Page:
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5 Idioms To Improve Your English

5 Idioms To Improve Your English

Today we’re going to talk about 5 English idioms that will boost your vocabulary. You can use these idioms in your conversation to make it more interesting, and you can also use them in your writings.

Let’s get the ball rolling! (that’s an idiom by the way 😉)

1. Grin and bear it

This is an interesting idiom that I stumbled upon while checking the dictionary. It means “to accept a bad situation and bear it”. That is to say, no matter how bad something that happened to you is, you’ll have to deal with it and accept it without complaining.

To divide this idiom, we look first at the verb “to grin”, which means to smile broadly, and then the verb “to bear”, which means to endure something and deal with it. So, it simply means to smile and accept a bad situation!

EX: You can’t change the past. It is what it is now and all you can do is to grin and bear it.

So, he can’t change the past. He’ll just have to smile and deal with it.

2. Bet one’s bottom dollar

If you bet the bottom dollar on something, this means that you’re sure and certain that something will be as you thought it will be. It’s like you’re challenging someone that something will happen for sure.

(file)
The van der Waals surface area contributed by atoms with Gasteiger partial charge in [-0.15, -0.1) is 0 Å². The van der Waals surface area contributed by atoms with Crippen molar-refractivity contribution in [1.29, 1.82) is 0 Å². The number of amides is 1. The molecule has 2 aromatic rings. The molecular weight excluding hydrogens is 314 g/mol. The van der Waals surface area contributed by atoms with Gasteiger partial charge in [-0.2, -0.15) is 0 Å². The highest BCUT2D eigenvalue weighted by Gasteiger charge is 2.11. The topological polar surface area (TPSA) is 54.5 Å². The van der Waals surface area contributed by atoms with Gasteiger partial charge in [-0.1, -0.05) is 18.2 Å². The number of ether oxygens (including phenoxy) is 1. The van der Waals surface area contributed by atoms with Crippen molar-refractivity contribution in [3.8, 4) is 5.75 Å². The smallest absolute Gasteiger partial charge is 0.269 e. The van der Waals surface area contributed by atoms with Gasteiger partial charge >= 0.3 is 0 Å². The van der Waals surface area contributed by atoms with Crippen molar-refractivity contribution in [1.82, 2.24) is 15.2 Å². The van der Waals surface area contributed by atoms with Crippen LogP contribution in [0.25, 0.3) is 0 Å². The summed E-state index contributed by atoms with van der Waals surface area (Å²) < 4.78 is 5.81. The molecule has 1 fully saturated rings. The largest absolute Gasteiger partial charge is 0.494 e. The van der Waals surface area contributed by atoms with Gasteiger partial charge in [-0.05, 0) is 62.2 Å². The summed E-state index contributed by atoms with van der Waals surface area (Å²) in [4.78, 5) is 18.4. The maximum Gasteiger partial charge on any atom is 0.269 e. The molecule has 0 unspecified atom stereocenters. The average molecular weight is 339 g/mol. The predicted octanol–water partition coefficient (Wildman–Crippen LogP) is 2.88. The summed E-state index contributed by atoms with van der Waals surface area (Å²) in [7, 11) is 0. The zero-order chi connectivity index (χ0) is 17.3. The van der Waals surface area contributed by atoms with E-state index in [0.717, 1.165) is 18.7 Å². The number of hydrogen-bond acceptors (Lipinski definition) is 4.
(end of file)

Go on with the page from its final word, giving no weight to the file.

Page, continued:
EX: These two people will never be friends and I bet my bottom dollar on it.

As you can see in the example above, I’m sure that those two people will never become friends.

3. Call the shots

To call the shots is to be in control of something or to give orders in a particular situation. If you’re the one calling the shots, you’re the one taking the lead and the one taking decisions.

EX: In every classroom, it is the teacher who calls the shots, not the students.

I think this example explains the idiom well. The teacher in the classroom is the one in control. You better not disrespect him/her 😅

He’s the one calling the shots.

4. Jump/climb on the bandwagon

To jump on the wagon is “to follow the crowd in following a popular position, activity, or fashion. To make it simple, if you’re not a fan of fashion and you usually don’t follow the latest trends of the times but you suddenly start giving attention to it, you jump in the bandwagon of fashion and you follow the crowd.

EX: Jim was never a fan of this particular style, but recently I think she’s considering jumping on the bandwagon.

5. Dead to the world

This one is the simplest of all. If you’re dead to the world, you fall asleep quickly. It is a strong idiom because when you’re dead to the world, this usually means that you’re sleeping soundly and you are dead to whatever is happening around you.

EX: I kept knocking on the door with all the power I got, but I think he was dead to the world.

Ok, guys! That’s it for today’s idioms! I hope you understood the meaning of these 5 idioms well and that you’re able to use them in your conversation now.

Let me know if you want more posts about idioms, and don’t forget to share more idioms that you know could be useful.


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